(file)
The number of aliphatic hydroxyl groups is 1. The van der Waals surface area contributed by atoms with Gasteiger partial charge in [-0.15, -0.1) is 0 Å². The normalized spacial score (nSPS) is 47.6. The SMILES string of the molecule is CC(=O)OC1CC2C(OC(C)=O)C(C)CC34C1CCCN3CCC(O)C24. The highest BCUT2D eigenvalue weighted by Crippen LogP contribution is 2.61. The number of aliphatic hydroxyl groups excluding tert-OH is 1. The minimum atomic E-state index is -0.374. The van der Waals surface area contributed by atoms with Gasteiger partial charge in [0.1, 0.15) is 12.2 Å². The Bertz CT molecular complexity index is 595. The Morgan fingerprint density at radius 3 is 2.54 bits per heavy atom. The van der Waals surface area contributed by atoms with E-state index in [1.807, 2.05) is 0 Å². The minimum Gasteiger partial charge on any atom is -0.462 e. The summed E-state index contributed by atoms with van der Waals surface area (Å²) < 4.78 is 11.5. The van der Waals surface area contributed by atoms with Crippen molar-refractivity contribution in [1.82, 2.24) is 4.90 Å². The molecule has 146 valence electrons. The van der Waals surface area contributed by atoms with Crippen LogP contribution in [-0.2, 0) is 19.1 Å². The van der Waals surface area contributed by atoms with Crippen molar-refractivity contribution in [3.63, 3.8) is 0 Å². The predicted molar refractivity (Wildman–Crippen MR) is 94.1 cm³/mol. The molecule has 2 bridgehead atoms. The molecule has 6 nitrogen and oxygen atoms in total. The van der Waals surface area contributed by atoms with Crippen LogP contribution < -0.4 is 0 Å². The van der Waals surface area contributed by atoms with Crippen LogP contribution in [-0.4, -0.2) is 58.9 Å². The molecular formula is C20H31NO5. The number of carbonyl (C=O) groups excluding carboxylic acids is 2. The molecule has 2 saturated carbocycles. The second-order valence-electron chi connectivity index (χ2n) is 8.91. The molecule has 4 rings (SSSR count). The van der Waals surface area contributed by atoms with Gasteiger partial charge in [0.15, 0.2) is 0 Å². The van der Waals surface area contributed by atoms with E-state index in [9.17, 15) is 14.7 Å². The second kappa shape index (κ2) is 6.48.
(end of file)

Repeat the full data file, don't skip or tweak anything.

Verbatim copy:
The number of aliphatic hydroxyl groups is 1. The van der Waals surface area contributed by atoms with Gasteiger partial charge in [-0.15, -0.1) is 0 Å². The normalized spacial score (nSPS) is 47.6. The SMILES string of the molecule is CC(=O)OC1CC2C(OC(C)=O)C(C)CC34C1CCCN3CCC(O)C24. The highest BCUT2D eigenvalue weighted by Crippen LogP contribution is 2.61. The number of aliphatic hydroxyl groups excluding tert-OH is 1. The minimum atomic E-state index is -0.374. The van der Waals surface area contributed by atoms with Gasteiger partial charge in [0.1, 0.15) is 12.2 Å². The Bertz CT molecular complexity index is 595. The Morgan fingerprint density at radius 3 is 2.54 bits per heavy atom. The van der Waals surface area contributed by atoms with E-state index in [1.807, 2.05) is 0 Å². The minimum Gasteiger partial charge on any atom is -0.462 e. The summed E-state index contributed by atoms with van der Waals surface area (Å²) < 4.78 is 11.5. The van der Waals surface area contributed by atoms with Crippen molar-refractivity contribution in [1.82, 2.24) is 4.90 Å². The molecule has 146 valence electrons. The van der Waals surface area contributed by atoms with Crippen LogP contribution in [-0.2, 0) is 19.1 Å². The van der Waals surface area contributed by atoms with Crippen molar-refractivity contribution in [3.63, 3.8) is 0 Å². The predicted molar refractivity (Wildman–Crippen MR) is 94.1 cm³/mol. The molecule has 2 bridgehead atoms. The molecule has 6 nitrogen and oxygen atoms in total. The van der Waals surface area contributed by atoms with Crippen LogP contribution < -0.4 is 0 Å². The van der Waals surface area contributed by atoms with Crippen LogP contribution in [-0.4, -0.2) is 58.9 Å². The molecular formula is C20H31NO5. The number of carbonyl (C=O) groups excluding carboxylic acids is 2. The molecule has 2 saturated carbocycles. The second-order valence-electron chi connectivity index (χ2n) is 8.91. The molecule has 4 rings (SSSR count). The van der Waals surface area contributed by atoms with Gasteiger partial charge in [0.15, 0.2) is 0 Å². The van der Waals surface area contributed by atoms with E-state index in [9.17, 15) is 14.7 Å². The second kappa shape index (κ2) is 6.48.